A bad night’s sleep may trigger junk food cravings, research suggests.
Scientists from Northwestern University looked at 25 volunteers after they were allowed just four hours’ sleep.
When presented with an all-you-can-eat buffet made up of doughnuts, cookies and pizza, the sleep-deprived participants overindulged more, compared with those who enjoyed a restful night’s kip.
Scans showed they had greater activity in the area of the brain that picks up on smells, suggesting it was having to work harder to detect odours, the scientists said.
They warn the brain may ‘overcompensate’ for a reduced sense of smell by ‘choosing energy-rich’, or carby, foods.
“It might be worth taking a detour to avoid your local doughnut shop next time you catch a 6 am flight,’ lead author Dr Thorsten Kahnt, assistant professor of neurology, said.
"When you're sleep-deprived these brain areas may not be getting enough information. You're overcompensating by choosing food with a richer energy signal.”
Insomniacs often struggle with their weight, with many turning to fatty, sugary foods after a night of tossing and turning, the scientists wrote in the journal eLife.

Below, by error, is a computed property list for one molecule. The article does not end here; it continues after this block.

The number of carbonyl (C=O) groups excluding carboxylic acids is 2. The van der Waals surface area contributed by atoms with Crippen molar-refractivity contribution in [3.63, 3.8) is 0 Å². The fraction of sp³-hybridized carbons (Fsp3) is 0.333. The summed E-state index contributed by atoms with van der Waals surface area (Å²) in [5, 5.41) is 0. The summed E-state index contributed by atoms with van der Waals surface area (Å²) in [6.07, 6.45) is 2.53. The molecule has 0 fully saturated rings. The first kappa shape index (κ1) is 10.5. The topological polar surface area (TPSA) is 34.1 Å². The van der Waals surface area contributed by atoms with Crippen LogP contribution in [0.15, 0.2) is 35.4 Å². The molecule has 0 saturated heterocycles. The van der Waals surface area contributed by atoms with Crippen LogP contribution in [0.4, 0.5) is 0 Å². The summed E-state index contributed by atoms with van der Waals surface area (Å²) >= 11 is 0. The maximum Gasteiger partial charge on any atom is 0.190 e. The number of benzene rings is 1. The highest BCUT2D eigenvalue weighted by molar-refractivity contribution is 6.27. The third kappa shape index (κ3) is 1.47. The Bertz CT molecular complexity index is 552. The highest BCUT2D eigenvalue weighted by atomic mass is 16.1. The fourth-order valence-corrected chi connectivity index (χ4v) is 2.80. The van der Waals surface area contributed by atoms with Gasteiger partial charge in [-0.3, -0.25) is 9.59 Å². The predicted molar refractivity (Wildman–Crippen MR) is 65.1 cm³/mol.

Research suggests a lack of shut-eye changes a person’s taste preferences by altering the molecules that regulate food intake.
How the experiment worked
To learn more, the scientists looked at 25 healthy volunteers who normally got the recommended seven-to-nine hours of sleep a night.
The participants were first assessed after a normal night’s rest. A spread that included mini muffins, hash browns and garlic bread was laid out, with the volunteers’ consumption being monitored.
Four weeks later, the same participants were forced to get by on just four hours’ shut-eye.
The following day, they opted for significantly more calorie-dense and fatty foods at the buffet, than they were well-rested.
“We found participants changed their food choices,” Dr Kahnt said. “After being sleep deprived, they ate food with higher energy density like doughnuts, chocolate chip cookies and potato chips.”
Getting by on just four hours’ sleep also caused the volunteers to have higher levels of the molecule which regulates appetite in their blood.
Brain scans also showed greater activity in their piriform cortex, which processes smells.
This area of the brain is linked to another region called the insula, which collects information from the rest of the body in order to regulate appetite.
A lack of sleep is thought to alter this connection, prompting a preference for calorie-dense foods.
“When the piriform cortex does not properly communicate with the insula, then people start eating more energy-dense food,’ Dr Kahnt said.
“But it may also be that these other areas fail to keep tabs on the sharpened signals in the olfactory cortex. That could also lead to choosing doughnuts and potato chips.”
Insomnia affects around a third of adults in the UK and US, statistics show.
As well as causing fatigue and an increased risk of accidents, the disorder has also been linked to high blood pressure, diabetes and depression.
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